MASTER: That way of thinking denies reincarnation. Commonly, there is a way of saying that a soul is hanging around. However, in reincarnation it is considered that transmigration is repeated almost mechanically according to one’s own karma. No matter how much various negativity, such as envy and jealousy, a person dies with, these issues must be resolved in their next lives. And the time period until being reborn into the next lifetime is like a dreaming period, it is like entering into the world of dream. It is unlikely that more than one person will have the same dream at the same time, for these appear always as an individual’s experience, as phenomena. Then, it is considered that the person who enters that dream state is alone in that dream world.
Q: So then, that means that it is impossible for ghosts to exist.
MASTER: Right. They are psychological phenomena of those who have experienced them. Therefore, there is a warning that, whether in Yoga or in the teachings of Buddha, the mind can be molded into anything, so always pay attention to it and watch out. You must not upset the mind, really. You must keep the reins tight on the mind, so that there is no unguarded moment of carelessness. It all boils down to keeping it focused.
Actually, even the joy and suffering we feel are all created by the mind, and the proof of that is that when we are sleeping deeply, we aren’t even aware of them. And, when dreaming, we are engrossed in a different realm. But looking at it objectively, there are a few hours within the 24 hours of the day that are in suffering, and a few hours in dreaming, and a few hours in deep sleep. Which one is the true Reality?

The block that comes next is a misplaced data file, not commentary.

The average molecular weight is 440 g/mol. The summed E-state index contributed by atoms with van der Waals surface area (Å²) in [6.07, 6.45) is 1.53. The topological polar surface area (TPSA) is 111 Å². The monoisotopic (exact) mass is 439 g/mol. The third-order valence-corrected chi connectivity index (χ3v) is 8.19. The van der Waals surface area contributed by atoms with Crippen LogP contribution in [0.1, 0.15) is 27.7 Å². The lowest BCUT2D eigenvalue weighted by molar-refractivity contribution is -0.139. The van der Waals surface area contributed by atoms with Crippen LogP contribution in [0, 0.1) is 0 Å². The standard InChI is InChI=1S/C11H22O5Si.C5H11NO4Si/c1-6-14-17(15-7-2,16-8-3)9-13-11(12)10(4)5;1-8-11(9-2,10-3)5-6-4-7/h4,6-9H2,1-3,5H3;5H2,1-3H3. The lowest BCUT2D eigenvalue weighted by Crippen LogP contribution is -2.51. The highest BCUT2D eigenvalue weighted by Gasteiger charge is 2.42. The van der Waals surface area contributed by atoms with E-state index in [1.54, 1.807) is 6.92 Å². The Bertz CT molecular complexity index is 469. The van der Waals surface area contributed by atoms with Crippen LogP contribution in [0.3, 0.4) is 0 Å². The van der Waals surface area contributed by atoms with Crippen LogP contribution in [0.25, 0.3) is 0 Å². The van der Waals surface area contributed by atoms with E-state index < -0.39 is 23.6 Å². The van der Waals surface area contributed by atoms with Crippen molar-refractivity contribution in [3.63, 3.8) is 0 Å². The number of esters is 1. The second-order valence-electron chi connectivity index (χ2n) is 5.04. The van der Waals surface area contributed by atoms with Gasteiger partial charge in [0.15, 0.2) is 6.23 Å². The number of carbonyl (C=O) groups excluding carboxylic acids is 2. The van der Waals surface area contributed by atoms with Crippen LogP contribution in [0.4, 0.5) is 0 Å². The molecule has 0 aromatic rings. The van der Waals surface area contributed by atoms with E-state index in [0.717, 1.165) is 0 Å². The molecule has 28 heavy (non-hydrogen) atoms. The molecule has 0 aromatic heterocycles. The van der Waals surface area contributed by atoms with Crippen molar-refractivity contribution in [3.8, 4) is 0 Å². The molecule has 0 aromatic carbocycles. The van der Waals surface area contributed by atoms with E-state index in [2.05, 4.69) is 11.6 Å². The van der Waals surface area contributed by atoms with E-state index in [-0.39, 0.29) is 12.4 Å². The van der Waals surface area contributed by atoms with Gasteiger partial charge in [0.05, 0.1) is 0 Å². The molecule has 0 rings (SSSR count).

Q: One night, I woke up feeling a presence in the room, I was scared and had palpitations, however, in actuality, there was no one, and that was all just because of my mind.
MASTER: Indeed, once a mind is obsessed by a certain thing, it occupies the mind and it has the power to make the mind believe as if it were real. It can make the mind see or hear various things. That means that rather than your room, (pointing to his chest) you’ll end up having a ghost here within you, you must be careful (laughter).
Saturday, September 30, 2001, Kyoto
MASTER: There is a saying from ancient times: “Holy beings live in the city whereas worldly people hide in the mountains.”
Although in the eyes of a worldly person, they think that the city is soiled with worldly karma and mountains are sacred realms, this is a matter of the mind that is looking at it, and they are all mere illusions.
The beginners often say, an environment [in the mountains] is good, or at the edge of the mountains is good, and they tend to want to go to these places. This symbolizes well the mind of that person. Because one believes one is impure, one’s wish is to go to the realm that seems clean to receive positive influences, which is what takes one to a mountain or a forest. If the mind is already purified, then it doesn’t matter whether one is in a mountain or in a city. To make designs such as distinctions or discriminations is nothing but [the activity of] the mind.